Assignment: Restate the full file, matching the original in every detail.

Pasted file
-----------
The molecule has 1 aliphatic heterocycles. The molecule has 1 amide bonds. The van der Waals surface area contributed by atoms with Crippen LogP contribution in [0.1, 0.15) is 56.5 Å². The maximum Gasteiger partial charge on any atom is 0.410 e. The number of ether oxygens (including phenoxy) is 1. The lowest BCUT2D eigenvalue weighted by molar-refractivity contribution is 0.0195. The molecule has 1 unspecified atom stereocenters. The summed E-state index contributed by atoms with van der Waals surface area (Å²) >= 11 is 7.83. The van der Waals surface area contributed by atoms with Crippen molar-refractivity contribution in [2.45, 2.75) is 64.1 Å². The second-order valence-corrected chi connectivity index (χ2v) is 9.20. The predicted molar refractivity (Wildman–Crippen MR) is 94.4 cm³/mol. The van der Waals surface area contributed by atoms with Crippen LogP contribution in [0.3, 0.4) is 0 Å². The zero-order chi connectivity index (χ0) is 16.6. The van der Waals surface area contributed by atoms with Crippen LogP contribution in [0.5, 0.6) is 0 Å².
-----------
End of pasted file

The molecule has 1 aliphatic heterocycles. The molecule has 1 amide bonds. The van der Waals surface area contributed by atoms with Crippen LogP contribution in [0.1, 0.15) is 56.5 Å². The maximum Gasteiger partial charge on any atom is 0.410 e. The number of ether oxygens (including phenoxy) is 1. The lowest BCUT2D eigenvalue weighted by molar-refractivity contribution is 0.0195. The molecule has 1 unspecified atom stereocenters. The summed E-state index contributed by atoms with van der Waals surface area (Å²) >= 11 is 7.83. The van der Waals surface area contributed by atoms with Crippen molar-refractivity contribution in [2.45, 2.75) is 64.1 Å². The second-order valence-corrected chi connectivity index (χ2v) is 9.20. The predicted molar refractivity (Wildman–Crippen MR) is 94.4 cm³/mol. The van der Waals surface area contributed by atoms with Crippen LogP contribution in [0.3, 0.4) is 0 Å². The zero-order chi connectivity index (χ0) is 16.6. The van der Waals surface area contributed by atoms with Crippen LogP contribution in [0.5, 0.6) is 0 Å².